|Ben Vautier |
"USE THESE MATCHS [sic] TO DESTROY ALL ART" reads Ben Vautier's inscription on a matchbox. It goes on to urge viewers to destroy museums, art libraries, pop-art, and even this particular work. Vautier (or Ben, as he is also referred to), created the piece in the 1960s. It's still around, prominently displayed at the Walker Art Center along with several other of his works, in "Art Expanded, 1958-1978." Like Ben's Total Art Matchbox
, the works in the exhibit -- which include pieces from Fluxus, as well as avant-garde artists such as Yoko Ono, Jasper Johns, John Cage, George Brecht, and Yvonne Rainer -- challenge the status quo of the art world, at times giving the finger to the art establishment while pushing the limits of different disciplines to create new forms.
There's a bit of irony looking back at Ben's work in particular, as his various screeds and declarations ("absolutely anything is art") are now housed in one of the country's most prominent museums. In Ben's Window
, we see a 1992-93 reconstruction of an installation he originally produced in 1962 for the Festival of Misfits in London, where he lived in a shop window and offered himself up for sale for £250. (See here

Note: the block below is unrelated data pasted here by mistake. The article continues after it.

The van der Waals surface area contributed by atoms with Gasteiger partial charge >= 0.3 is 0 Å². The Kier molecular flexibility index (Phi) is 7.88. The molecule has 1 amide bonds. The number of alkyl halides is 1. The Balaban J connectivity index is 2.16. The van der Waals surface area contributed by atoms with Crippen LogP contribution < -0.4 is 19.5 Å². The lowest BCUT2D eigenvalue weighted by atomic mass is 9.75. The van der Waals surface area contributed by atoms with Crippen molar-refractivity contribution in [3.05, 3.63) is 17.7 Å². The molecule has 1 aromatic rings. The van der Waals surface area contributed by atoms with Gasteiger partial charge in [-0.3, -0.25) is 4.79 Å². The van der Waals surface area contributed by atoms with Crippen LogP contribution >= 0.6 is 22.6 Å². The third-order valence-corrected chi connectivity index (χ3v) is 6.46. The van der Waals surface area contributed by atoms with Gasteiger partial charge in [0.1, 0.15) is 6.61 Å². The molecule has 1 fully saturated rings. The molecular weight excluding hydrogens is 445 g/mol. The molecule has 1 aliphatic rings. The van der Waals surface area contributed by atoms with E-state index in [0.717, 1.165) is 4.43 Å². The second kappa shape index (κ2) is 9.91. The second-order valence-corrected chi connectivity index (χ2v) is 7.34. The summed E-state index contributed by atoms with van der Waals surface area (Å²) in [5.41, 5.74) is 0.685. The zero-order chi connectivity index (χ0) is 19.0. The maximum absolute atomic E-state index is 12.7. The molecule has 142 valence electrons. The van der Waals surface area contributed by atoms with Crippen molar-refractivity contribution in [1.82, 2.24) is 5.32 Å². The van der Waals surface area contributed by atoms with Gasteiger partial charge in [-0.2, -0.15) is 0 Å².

for an archival video.) According to Marina Puglies in "Ephemeral Monuments: History and Conservation of Installation Art," Ben included a statement with the piece in 1999: "So you see, this is not a theatrical set... it was real life. When I did the window, Fluxus was supposed to be life and fun. Today, it is archeology."
Indeed, the problem with preserving this type of rebellious, provocative work is that while the message may very well stay relevant, its institutionalization drains it of its power.
|Otto Piene's Electric Flower and Bruno Contenotte's Metaphysica Quantica|
The Fluxus artists, drawing inspiration from the Dadaists earlier in the 20th century, are far from irrelevant, however. One only needs to take a walk through the exhibition to see how its merging of dance, music, film, sculpture, and other media would be influential in years to follow.
"It's a noisy show," says Eric Crosby, who curated the exhibit. That's because it has so many sound and film pieces to explore, including works from Merce Cunningham and Yvonne Rainer, who besides challenging traditions within dance, were also incorporating visual art as part of their projects. There's also Nam Juke Peik's awesome TV Cello
, an actual playable cello made up of working televisions (check out here
for a demonstration), and Bruno Contenotte's gorgeous Metaphysica Quantica
, a liquid light projection.
Sure, some of these pieces (particularly the performative ones) don't quite give you the same experience as you might have had when they were actually happening, but there's still a lot to chew on. It makes one appreciate that we live in a world where some of these types of things can be preserved.
IF YOU GO:
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